In this poetic song, Joni Mitchell tells the story of a child's journey to adulthood. The uses a carousel as a metaphor for the years that go by, pointing out how we can look back, but we can't return to our past.
The song opens with the young boy enjoying the wonder of youth, but looking forward to getting older. In the second verse, he is 16 and driving. The final verse finds him at 20, with his dreams tempered a bit, but still with high hopes for his future.
This was partly written in response to Neil Young's song about lost innocence "Sugar Mountain
," where Young sings, "You can't be 20 on Sugar Mountain." Mitchell's last verse is a rejoinder of sorts, with the 20-year-old facing diminished dreams but still with plenty of hope.
Young and Mitchell are both from Canada and met in the mid-'60s.
The folk singer Tom Rush recorded this song, making it the title track of his 1968 album, which also included songs written by the soon-to-be-famous Jackson Browne and James Taylor. This was a breakthrough for Mitchell, who spent much of 1967 performing in Philadelphia and Toronto as she built up her career. Rush saw her perform in Detroit that year, and recorded "The Circle Game" along with two other Mitchell compositions for the album: "Urge For Going" and "Tin Angel."
was the first to record this song, including it on her 1967 album Fire & Fleet & Candlelight
. Soon after, Sainte-Marie's manager Elliot Roberts took on Joni Mitchell as a client after seeing her perform. Roberts got Mitchell a record deal with Reprise in 1968; her solo career took off and she became one of most acclaimed singer-songwriters of her generation.
Mitchell's version wasn't released until 1970 when it appeared on her album Ladies Of The Canyon, but she had been playing it for years at her concerts. The song got a lot of attention when she performed it at The Troubadour in Los Angeles at a series of shows in the summer of 1968.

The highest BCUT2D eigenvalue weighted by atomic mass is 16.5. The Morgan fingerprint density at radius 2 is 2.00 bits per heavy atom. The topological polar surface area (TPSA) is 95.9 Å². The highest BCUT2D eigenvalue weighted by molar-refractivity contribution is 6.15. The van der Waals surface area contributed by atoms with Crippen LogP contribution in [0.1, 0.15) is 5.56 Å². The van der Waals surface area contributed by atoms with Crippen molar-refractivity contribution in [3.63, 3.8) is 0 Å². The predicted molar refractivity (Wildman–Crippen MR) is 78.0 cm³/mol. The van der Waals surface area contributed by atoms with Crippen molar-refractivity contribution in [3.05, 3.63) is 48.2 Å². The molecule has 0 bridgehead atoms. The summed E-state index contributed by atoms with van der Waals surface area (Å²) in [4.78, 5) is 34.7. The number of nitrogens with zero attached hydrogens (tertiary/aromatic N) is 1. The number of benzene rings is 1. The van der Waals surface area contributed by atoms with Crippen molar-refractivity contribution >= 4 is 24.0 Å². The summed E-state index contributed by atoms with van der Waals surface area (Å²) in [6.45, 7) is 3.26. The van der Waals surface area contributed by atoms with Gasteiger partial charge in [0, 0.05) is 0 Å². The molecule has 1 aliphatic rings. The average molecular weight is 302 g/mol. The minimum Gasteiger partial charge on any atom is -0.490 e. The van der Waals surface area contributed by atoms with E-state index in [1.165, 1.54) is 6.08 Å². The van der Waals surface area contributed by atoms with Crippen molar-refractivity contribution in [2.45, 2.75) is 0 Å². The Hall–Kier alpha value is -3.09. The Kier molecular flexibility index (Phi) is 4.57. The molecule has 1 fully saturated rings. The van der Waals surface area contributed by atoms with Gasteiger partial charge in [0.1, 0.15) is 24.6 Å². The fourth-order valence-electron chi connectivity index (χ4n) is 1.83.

Although it was never a big hit, this became one of Mitchell's most popular songs. Later in her career, she left it off the set lists at most of her concerts because she wanted to play songs that weren't as well known to her fans.
In a 1994 interview with Mojo, Mitchell said: "I didn't write 'Circle Game' as a children's song, but I'm very pleased to see it go into the culture in that way."
The line "The painted ponies go up and down" gave David Clayton-Thomas the idea for the lyric "Ride a painted pony let the spinnin' wheel spin" in the Blood, Sweat & Tears hit "Spinning Wheel
"I've always been a huge Joni Mitchell fan," he told us. "As a writer, she was one of my early influences."
This is one of Mitchell's most-covered songs, with over 200 artists recording it. Among them: Steven Curtis Chapman, Ian McCulloch
and Harry Belafonte.
Buffy Sainte-Marie's plays at the beginning of the 1970 movie The Strawberry Statement. When the film was released, the song was issued as a single, charting at #109 in the US (this was the only version of the song to chart).
Buffy Sainte-Marie's version was included on the soundtrack to Quentin Tarantino's Once Upon A Time... In Hollywood (2019). It plays as Sharon Tate drives through Hollywood.